- Educate your employees. You and your employees are the first line of defense against corporate account takeover. A strong security program paired with employee education about the warning signs, safe practices, and responses to a suspected takeover are essential to protecting your company and customers.
- Protect your online environment. It is important to protect your cyber environment just as you would your cash and physical location. Do not use unprotected internet connections. Encrypt sensitive data and keep updated virus protections on your computer. Use complex passwords and change them periodically.
- Partner with your bank to prevent unauthorized transactions. Talk to your banker about programs that safeguard you from unauthorized transactions. Positive Pay and other services offer call backs, device authentication, multi-person approval processes and batch limits help protect you from fraud.
- Pay attention to suspicious activity and react quickly. Look out for unexplained account or network activity, pop ups, and suspicious emails. If detected, immediately contact your financial institution, stop all online activity and remove any systems that may have been compromised. Keep records of what happened.
- Understand your responsibilities and liabilities. The account agreement with your bank will detail what commercially reasonable security measures are required in your business. It is critical that you understand and implement the security safeguards in the agreement. If you don’t, you could be liable for losses resulting from a takeover. Talk to your banker if you have any questions about your responsibilities.
Tips for Financial Caregivers
Financial caregivers play an important role in ensuring that all finances — from routine to complex — are managed wisely, helping their loved ones maintain the best quality of life possible.
Tips for Financial Caregivers
- Learn the rights and restrictions that apply to your role. Financial caregivers are fiduciaries with a duty to act and make decisions on their loved one’s behalf. Learn the legal implementations of your assigned authority in order to better facilitate your role.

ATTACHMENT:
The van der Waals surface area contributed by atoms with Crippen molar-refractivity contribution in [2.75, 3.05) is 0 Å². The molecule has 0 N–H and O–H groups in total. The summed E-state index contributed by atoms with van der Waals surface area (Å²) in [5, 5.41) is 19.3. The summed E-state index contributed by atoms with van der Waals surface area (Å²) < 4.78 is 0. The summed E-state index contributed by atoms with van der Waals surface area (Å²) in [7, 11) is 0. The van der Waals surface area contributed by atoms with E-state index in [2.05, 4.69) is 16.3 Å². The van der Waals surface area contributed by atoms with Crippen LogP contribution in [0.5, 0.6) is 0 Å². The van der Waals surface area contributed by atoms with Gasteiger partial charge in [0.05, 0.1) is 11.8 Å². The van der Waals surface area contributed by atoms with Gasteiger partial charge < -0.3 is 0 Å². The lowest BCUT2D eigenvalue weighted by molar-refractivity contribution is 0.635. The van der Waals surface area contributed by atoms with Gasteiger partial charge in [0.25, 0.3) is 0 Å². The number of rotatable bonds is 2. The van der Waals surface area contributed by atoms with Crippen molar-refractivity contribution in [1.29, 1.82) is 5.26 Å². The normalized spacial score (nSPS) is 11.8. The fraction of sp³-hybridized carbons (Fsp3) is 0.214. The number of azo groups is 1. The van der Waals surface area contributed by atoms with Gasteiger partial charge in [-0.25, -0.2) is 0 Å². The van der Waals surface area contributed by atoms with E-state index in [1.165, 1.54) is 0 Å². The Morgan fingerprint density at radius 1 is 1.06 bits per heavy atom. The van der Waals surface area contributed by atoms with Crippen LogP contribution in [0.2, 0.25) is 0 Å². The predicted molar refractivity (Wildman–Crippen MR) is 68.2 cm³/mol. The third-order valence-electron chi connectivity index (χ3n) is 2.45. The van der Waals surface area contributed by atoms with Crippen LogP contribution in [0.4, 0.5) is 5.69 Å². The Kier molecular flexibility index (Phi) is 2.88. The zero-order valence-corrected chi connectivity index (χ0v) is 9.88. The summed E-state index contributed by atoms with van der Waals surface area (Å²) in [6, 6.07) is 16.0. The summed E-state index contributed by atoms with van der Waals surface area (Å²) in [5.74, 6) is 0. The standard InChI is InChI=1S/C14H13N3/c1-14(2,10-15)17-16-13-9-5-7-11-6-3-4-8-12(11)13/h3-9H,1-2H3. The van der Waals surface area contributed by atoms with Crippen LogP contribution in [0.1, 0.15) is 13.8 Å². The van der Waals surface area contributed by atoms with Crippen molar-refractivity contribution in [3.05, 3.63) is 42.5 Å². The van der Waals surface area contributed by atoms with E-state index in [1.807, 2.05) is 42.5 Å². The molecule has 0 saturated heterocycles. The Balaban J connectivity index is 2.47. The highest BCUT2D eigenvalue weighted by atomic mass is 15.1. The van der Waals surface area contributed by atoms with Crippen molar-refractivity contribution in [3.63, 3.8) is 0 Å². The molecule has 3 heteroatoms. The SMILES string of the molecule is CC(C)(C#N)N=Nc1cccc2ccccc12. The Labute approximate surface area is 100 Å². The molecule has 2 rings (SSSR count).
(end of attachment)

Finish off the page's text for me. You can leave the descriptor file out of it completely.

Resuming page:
- Manage money and other assets wisely. Financial caregivers are in charge of any daily, unexpected and future expense their loved one may incur. Due to fixed income or limited finances, it is extremely important that caregivers eliminate unnecessary costs and budget accordingly to ensure that all money is properly allocated.
- Recognize danger signs. Seniors have become major targets for financial abuse and fraud. Make sure to stay alert to signs of scams or identity theft that may put your loved one’s assets in peril.
- Keep careful records. When acting as a financial agent, proper documentation is not only encouraged but required. Make sure you keep well-organized financial records, including up-to-date lists of assets and debts and a streamline of all financial transactions.
- Stay informed. Be attuned to changes in financial ability and take appropriate action. Stay up to date on changes in the laws affecting seniors and implement accordingly.
- Seek professional advice. Consult a banker or other professional advisors when you’re not sure what to do.